Treatment for Metabolic Syndrome and Obesity Related Diseases

Case ID:
OSU-20-78
Web Published:
12/15/2021
Description:

Background

Abdominal obesity is the most commonly observed component of metabolic syndrome and a major risk factor for type II diabetes and cardiovascular disease. In addition to obesity, an individual’s risk of cardiovascular disease and type II diabetes is strongly correlated to a series of risk factors, collectively referred to as metabolic syndrome, including insulin insensitivity, elevated plasma triglycerides, hypertension and low plasma high-density lipoproteins (HDLs). Reducing obesity and successfully preventing or treating metabolic syndrome medicinally remains a significant challenge.

Technology Overview

A xanthohumol derived compound with potential as a new drug for treating obesity and reducing the risk of cardiovascular disease and type II diabetes. The metabolism of xanthohumol into phytoestrogen is a challenge for the medicinal use of xanthohumol. The new xanthohumol derivative avoids the drawback of phytoestrogen production.

In a preclinical study, 9-week old wild-type C57BL/6J mice were fed a high-fat diet (HFD) to induce weight gain and obesity-related impairments. HFD-fed mice supplemented with the xanthohumol derivative gained significantly less weight over the 11-week feeding period than untreated HFD-fed mice. There were no changes in food intake between untreated and treated mice. The compound also improved glucose metabolism assessed by a glucose tolerance test after four weeks of feeding. These effects suggest a potential use of xanthohumol derivative as an anti-obesity agent. Mice treated with the xanthohumol derivative displayed elevated activity (including fine movement such as grooming, scratching and direct locomotion) and increased ambulatory locomotion assessed using metabolic cages.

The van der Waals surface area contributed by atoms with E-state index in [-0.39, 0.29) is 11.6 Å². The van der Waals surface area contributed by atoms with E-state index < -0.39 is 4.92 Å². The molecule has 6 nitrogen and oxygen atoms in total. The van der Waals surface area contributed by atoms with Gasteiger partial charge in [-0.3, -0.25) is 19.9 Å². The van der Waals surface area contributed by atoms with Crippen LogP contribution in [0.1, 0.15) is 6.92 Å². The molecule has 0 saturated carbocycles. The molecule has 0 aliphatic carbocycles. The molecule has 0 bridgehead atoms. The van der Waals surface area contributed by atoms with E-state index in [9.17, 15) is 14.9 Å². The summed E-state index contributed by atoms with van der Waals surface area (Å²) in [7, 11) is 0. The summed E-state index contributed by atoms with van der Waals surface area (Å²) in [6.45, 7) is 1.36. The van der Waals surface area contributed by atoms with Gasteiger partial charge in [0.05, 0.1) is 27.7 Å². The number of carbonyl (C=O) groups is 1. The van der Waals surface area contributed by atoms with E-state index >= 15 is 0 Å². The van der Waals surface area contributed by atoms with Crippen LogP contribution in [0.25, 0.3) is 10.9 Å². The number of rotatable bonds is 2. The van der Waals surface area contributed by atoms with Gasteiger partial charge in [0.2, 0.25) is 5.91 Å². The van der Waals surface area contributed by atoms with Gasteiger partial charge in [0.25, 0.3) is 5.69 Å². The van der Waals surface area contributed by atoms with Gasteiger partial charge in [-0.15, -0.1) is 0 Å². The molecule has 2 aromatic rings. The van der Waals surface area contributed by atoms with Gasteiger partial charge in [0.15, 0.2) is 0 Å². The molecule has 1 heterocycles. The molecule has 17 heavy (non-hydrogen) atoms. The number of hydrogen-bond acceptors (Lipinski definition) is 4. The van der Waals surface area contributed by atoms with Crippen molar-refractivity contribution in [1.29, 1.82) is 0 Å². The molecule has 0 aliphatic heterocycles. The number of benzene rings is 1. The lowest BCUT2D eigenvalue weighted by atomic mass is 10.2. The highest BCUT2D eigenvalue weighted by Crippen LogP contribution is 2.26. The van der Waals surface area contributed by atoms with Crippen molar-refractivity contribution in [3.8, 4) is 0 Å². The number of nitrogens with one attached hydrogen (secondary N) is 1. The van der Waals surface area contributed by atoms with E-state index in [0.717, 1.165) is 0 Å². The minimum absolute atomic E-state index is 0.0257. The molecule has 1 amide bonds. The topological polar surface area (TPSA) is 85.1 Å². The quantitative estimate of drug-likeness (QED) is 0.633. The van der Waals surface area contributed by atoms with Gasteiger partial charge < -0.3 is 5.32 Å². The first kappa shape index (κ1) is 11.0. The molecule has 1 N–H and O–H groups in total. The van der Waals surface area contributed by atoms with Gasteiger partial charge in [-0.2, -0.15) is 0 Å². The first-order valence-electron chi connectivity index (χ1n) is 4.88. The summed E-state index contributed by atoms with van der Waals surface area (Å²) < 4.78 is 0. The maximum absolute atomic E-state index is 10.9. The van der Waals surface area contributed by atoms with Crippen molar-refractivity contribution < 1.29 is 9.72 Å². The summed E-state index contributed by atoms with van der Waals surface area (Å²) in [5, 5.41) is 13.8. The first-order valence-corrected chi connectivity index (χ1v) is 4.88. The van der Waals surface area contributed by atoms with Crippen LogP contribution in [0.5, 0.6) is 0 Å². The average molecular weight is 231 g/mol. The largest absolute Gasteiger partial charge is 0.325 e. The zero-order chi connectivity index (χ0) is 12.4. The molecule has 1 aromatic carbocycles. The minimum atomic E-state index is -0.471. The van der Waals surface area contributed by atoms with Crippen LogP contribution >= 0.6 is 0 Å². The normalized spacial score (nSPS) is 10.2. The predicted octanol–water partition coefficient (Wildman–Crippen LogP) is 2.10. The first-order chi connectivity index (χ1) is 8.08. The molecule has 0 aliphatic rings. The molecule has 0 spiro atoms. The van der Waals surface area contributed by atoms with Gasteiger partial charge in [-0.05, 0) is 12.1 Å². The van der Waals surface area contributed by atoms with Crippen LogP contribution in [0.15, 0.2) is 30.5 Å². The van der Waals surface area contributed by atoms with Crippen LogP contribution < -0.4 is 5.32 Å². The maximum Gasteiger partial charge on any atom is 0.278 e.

Figure 1: Increased Locomotive Movement (green) versus control (red)

The xanthohumol derivative was well-tolerated by HFD-fed mice at a dose of 30 mg/kg/day for 11 weeks. Toxicity of the xanthohumol derivative was assessed in vitro using MTTcell viability assays on human liver cancer cell lines HepG2, murine adipocyte cell lines 3T3L1 and murine myoblast cell lines C2C12 cells. At concentrations lower than 50 μM, the xanthohumol derivative had no effect on the viability of HepG2 and C2C12 cells. A dose-dependent reduction in cell viability occurred at 10 μM of xanthohumol derivative in3T3L1 cells suggesting a toxicity of xanthohumol derivative specific to adipocytes. This specificity might also represent a beneficial feature for future development as an anti-obesity drug.

Benefits

  • Decreasing weight gain by increasing energy expenditure and locomotor activity in subjects
  • Improving glucose tolerance
  • Newly synthesized molecule has evidence of biologic activity in a preclinical study as well as safety and drug-like properties
  • The xanthohumol derivative that has been created avoids the metabolism into the phytoestrogen

Applications

  • Natural product derived compound for maintaining healthy weight
  • Anti-obesity drugs
  • Potential drugs for obesity, cardiovascular disease, and type II diabetes

Opportunity

Oregon State University is seeking a licensee or development partner for this invention that contributes to the drug discovery field by introducing a molecule with potential as a clinical candidate. The pharmacological properties exhibited by xanthohumolmethyl-pyrazole in rodents are relevant to preponderant human pathologies such as obesity.

Patents

  • U.S. provisional patent application filed

IP Status

  • Provisional patent
  • Patent application submitted

Seeking

  • Development partner
  • Commercial partner
  • Licensing
  • University spin out

 

Patent Information:
Category(s):
Therapeutics
For Information, Contact:
Joe Christison
Assistant Director, IP & Licensing
Oregon State University
541-737-9016
joe.christison@oregonstate.edu
Inventors:
Jan Frederik Stevens
Paul Blakemore
Ines Paraiso
Luce Mattio
Keywords:
Chemical Synthesis
medicinal
Metabolic syndrome
Obesity
pharmaceuticals
Type 2 Diabetes
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